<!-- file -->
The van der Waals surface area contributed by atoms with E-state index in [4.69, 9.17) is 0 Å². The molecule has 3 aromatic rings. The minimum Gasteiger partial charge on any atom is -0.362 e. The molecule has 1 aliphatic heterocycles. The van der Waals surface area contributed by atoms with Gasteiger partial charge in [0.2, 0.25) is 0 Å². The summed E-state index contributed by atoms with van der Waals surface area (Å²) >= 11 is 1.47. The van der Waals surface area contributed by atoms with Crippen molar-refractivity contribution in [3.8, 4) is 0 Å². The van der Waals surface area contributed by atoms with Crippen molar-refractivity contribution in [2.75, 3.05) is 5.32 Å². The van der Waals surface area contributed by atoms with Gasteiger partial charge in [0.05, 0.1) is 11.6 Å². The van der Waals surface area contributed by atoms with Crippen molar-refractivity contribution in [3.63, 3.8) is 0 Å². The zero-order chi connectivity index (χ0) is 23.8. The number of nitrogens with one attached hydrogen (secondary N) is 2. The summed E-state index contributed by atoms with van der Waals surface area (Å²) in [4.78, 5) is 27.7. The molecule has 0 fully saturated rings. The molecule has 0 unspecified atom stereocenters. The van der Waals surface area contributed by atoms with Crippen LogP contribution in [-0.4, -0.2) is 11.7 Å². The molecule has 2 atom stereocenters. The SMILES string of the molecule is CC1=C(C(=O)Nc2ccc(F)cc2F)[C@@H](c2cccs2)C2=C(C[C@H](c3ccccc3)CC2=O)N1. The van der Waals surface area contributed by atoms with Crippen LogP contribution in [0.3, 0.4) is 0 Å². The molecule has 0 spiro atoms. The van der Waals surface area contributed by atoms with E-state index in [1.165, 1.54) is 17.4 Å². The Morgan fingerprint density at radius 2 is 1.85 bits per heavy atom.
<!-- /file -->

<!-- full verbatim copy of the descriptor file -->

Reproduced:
The van der Waals surface area contributed by atoms with E-state index in [4.69, 9.17) is 0 Å². The molecule has 3 aromatic rings. The minimum Gasteiger partial charge on any atom is -0.362 e. The molecule has 1 aliphatic heterocycles. The van der Waals surface area contributed by atoms with Gasteiger partial charge in [0.2, 0.25) is 0 Å². The summed E-state index contributed by atoms with van der Waals surface area (Å²) >= 11 is 1.47. The van der Waals surface area contributed by atoms with Crippen molar-refractivity contribution in [3.8, 4) is 0 Å². The van der Waals surface area contributed by atoms with Crippen molar-refractivity contribution in [2.75, 3.05) is 5.32 Å². The van der Waals surface area contributed by atoms with Gasteiger partial charge in [0.05, 0.1) is 11.6 Å². The van der Waals surface area contributed by atoms with Crippen molar-refractivity contribution in [3.63, 3.8) is 0 Å². The zero-order chi connectivity index (χ0) is 23.8. The number of nitrogens with one attached hydrogen (secondary N) is 2. The summed E-state index contributed by atoms with van der Waals surface area (Å²) in [4.78, 5) is 27.7. The molecule has 0 fully saturated rings. The molecule has 0 unspecified atom stereocenters. The van der Waals surface area contributed by atoms with Crippen LogP contribution in [-0.4, -0.2) is 11.7 Å². The molecule has 2 atom stereocenters. The SMILES string of the molecule is CC1=C(C(=O)Nc2ccc(F)cc2F)[C@@H](c2cccs2)C2=C(C[C@H](c3ccccc3)CC2=O)N1. The van der Waals surface area contributed by atoms with Crippen LogP contribution in [0.3, 0.4) is 0 Å². The molecule has 0 spiro atoms. The van der Waals surface area contributed by atoms with E-state index in [1.165, 1.54) is 17.4 Å². The Morgan fingerprint density at radius 2 is 1.85 bits per heavy atom.